Legal prompt engineering enables lawyers to maximize the value they receive from AI tools. But what does it involve, and how can you get started?
What is legal prompt engineering?
Legal prompt engineering is the process of carefully crafting and optimizing prompts for AI assistants to effectively address legal queries, provide accurate legal information, and assist in various legal tasks.
Legal prompt engineering involves learning how to ask the right questions and optimize your prompts to receive the best possible outputs. It requires individuals to test various terminology, phrases, and instructions to understand what works and what doesn’t.
These insights are then used to engineer prompts that enable lawyers to automate their routine admin tasks safely and efficiently. Well-engineered prompts will result in more relevant and high-quality responses, enabling lawyers to gain the most value from the legal AI tools they have access to.
Why is legal prompt engineering important?
Legal prompt engineering is important because it empowers lawyers to unlock more value from AI chatbots. This is because the quality of the outputs from AI tools like ChatGPT and Bard improve significantly when know how to ask the right questions in the right way.
By including the right language and context in your prompt, you can enable AI assistants to predict responses with greater accuracy. This means that well-engineered prompts will eliminate the risk of the AI producing inaccurate or irrelevant answers
You can also use legal prompt engineering to refine the outputs you receive and understand which prompts produce more reliable results than others. This knowledge will empower lawyers to use tools like ChatGPT safely since they’re aware of where guardrails need to be set and how to use the AI assistant responsibly.
What is a legal prompt engineer?
A legal prompt engineer is someone who is tasked with testing, optimizing, and evaluating ChatGPT prompts for lawyers. Their goal is to reduce the burden of time-intensive legal tasks and find ways to make legal automation more accessible by configuring the best prompts to use.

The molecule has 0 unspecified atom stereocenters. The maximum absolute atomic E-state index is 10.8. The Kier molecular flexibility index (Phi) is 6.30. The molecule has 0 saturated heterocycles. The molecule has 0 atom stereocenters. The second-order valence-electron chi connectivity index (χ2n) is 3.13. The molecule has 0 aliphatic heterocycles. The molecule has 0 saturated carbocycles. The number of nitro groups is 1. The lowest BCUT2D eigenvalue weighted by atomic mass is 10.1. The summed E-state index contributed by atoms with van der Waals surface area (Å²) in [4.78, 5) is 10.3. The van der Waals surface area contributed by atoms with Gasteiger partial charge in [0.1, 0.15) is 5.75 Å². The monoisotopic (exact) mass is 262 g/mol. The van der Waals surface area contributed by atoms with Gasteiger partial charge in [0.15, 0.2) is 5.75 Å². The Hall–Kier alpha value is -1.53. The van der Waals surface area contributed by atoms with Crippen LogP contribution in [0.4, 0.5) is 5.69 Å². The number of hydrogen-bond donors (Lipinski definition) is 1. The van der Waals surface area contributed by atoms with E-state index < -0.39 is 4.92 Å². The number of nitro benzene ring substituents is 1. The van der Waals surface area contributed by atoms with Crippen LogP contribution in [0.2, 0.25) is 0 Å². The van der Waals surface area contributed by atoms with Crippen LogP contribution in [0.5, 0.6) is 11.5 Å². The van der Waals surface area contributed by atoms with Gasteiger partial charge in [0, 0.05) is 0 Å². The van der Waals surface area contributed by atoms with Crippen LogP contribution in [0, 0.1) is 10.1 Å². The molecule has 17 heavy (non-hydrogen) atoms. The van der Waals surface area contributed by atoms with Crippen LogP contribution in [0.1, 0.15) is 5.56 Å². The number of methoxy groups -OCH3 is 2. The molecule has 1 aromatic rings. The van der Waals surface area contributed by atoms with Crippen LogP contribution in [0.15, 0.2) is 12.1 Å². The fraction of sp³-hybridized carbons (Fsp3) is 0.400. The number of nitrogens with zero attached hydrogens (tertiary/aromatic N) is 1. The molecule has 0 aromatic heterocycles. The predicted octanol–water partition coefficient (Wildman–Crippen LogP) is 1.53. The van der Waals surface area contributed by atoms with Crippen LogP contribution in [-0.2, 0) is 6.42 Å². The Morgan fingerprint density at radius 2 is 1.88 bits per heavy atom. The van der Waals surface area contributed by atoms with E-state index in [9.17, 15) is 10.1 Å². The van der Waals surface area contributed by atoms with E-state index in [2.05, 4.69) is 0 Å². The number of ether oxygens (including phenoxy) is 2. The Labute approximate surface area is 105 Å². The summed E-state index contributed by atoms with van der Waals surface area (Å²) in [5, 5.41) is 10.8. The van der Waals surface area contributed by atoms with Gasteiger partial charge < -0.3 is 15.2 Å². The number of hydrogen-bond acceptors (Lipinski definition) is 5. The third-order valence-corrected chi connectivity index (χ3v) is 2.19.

While legal prompt engineer jobs are fairly new to the market, a handful of vendors and law firms already hiring them, including Mishcon de Reya, a law firm based in the UK.
When describing the job role on LinkedIn, Michcon de Reya said that legal prompt engineers will be expected to:
Design and develop high-quality prompts for a range of legal and non-legal use cases, working closely alongside our data science team
They will also be responsible for evaluating and reviewing existing prompts, understanding use cases, and working with the wider team to ensure that AI usage remains both legal and ethical.
With prompt engineer roles becoming topical in other industries, many legal teams will be wondering whether they need a legal prompt engineer in-house. Let's cover that question in more detail now.
Do you need a legal prompt engineer?
It’s true that well-engineered prompts will enable you to leverage AI more effectively. But do you really need to hire a prompt engineer to unlock these results from your legal AI assistants?
Lawyers actually have a lot of the soft skills required to engineer prompts already, so there's rarely a need to hire someone else to take on this role.
For example, lawyers are often required to analyze information, solve problems and work closely with language. Lawyers that successfully apply these skills during the prompting process will already have more control over the quality of outputs.
Lawyers also have the legal expertise and experience required to understand what the tool needs to produce for it to be successful. This makes them well-placed to engineer their own prompts.
How to engineer prompts effectively as a lawyer
We recently covered some best practices for prompting in this guide to ChatGPT for lawyers. However, there are a few expert takeaways that can also be applied when prompting other AI assistants and chatbots. Let's explore these now.
1. Clearly define your objectives
Make sure you define exactly what you want to achieve in a clear and articulate way. Whether it's legal research, document drafting, or case analysis, a well-defined objective helps tailor your prompts appropriately.
For example, if you want to use contract AI tools to review or summarize a contract, be sure to provide these clear instructions.
2. Use precise language
Try to be specific in your prompts and either avoid or clarify any ambiguous language. Where possible, use legal terminology and language that aligns with the context of your task, ensuring the AI system understands the nuances and requirements involved.
Some AI assistants, like Juro, will even offer prompting shortcuts. This functionality enables you to use prompts that have already been fine-tuned and engineered to use the right language for a specific request.
For common use cases, Juro users can select one of the shortcut buttons instead of drafting the request themselves. This includes requests to make a contract mutual or create a contract summary, for example.
To find out more about Juro's AI Assistant and shortcuts, hit the button below for a personalized demo. Otherwise, keep reading for more tips on legal prompt engineering.